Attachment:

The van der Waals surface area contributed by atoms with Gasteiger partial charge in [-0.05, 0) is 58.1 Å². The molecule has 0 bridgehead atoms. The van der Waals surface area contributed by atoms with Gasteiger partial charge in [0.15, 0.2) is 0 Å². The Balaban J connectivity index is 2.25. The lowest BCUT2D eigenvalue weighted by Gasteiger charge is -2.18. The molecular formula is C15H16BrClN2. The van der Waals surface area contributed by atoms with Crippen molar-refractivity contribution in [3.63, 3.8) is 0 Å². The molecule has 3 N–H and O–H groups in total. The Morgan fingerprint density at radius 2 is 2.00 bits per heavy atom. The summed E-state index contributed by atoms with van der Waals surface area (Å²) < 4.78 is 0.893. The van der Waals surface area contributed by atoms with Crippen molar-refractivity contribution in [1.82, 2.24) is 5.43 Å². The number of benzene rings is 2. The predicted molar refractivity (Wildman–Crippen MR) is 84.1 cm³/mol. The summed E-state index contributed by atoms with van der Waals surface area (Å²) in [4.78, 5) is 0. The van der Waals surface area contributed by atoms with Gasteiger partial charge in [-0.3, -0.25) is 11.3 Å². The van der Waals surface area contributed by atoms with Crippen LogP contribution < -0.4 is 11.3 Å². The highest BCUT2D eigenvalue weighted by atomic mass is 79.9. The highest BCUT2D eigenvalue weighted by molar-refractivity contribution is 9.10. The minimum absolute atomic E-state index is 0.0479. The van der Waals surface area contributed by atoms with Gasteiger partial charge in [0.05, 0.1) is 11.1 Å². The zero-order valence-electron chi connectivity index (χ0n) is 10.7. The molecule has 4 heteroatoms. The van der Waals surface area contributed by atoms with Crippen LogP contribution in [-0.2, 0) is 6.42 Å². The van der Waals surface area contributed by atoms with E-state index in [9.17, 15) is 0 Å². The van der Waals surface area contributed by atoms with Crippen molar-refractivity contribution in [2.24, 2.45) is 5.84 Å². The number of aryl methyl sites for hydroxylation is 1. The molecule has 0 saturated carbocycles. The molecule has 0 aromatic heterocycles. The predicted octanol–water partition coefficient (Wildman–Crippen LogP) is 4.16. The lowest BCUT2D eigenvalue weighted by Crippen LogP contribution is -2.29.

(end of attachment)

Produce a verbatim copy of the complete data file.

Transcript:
The van der Waals surface area contributed by atoms with Gasteiger partial charge in [-0.05, 0) is 58.1 Å². The molecule has 0 bridgehead atoms. The van der Waals surface area contributed by atoms with Gasteiger partial charge in [0.15, 0.2) is 0 Å². The Balaban J connectivity index is 2.25. The lowest BCUT2D eigenvalue weighted by Gasteiger charge is -2.18. The molecular formula is C15H16BrClN2. The van der Waals surface area contributed by atoms with Crippen molar-refractivity contribution in [3.63, 3.8) is 0 Å². The molecule has 3 N–H and O–H groups in total. The Morgan fingerprint density at radius 2 is 2.00 bits per heavy atom. The summed E-state index contributed by atoms with van der Waals surface area (Å²) < 4.78 is 0.893. The van der Waals surface area contributed by atoms with Crippen molar-refractivity contribution in [1.82, 2.24) is 5.43 Å². The number of benzene rings is 2. The predicted molar refractivity (Wildman–Crippen MR) is 84.1 cm³/mol. The summed E-state index contributed by atoms with van der Waals surface area (Å²) in [4.78, 5) is 0. The van der Waals surface area contributed by atoms with Gasteiger partial charge in [-0.3, -0.25) is 11.3 Å². The van der Waals surface area contributed by atoms with Crippen LogP contribution < -0.4 is 11.3 Å². The highest BCUT2D eigenvalue weighted by atomic mass is 79.9. The highest BCUT2D eigenvalue weighted by molar-refractivity contribution is 9.10. The minimum absolute atomic E-state index is 0.0479. The van der Waals surface area contributed by atoms with Gasteiger partial charge in [0.05, 0.1) is 11.1 Å². The zero-order valence-electron chi connectivity index (χ0n) is 10.7. The molecule has 4 heteroatoms. The van der Waals surface area contributed by atoms with Crippen LogP contribution in [-0.2, 0) is 6.42 Å². The van der Waals surface area contributed by atoms with E-state index in [9.17, 15) is 0 Å². The van der Waals surface area contributed by atoms with Crippen molar-refractivity contribution in [2.24, 2.45) is 5.84 Å². The number of aryl methyl sites for hydroxylation is 1. The molecule has 0 saturated carbocycles. The molecule has 0 aromatic heterocycles. The predicted octanol–water partition coefficient (Wildman–Crippen LogP) is 4.16. The lowest BCUT2D eigenvalue weighted by Crippen LogP contribution is -2.29.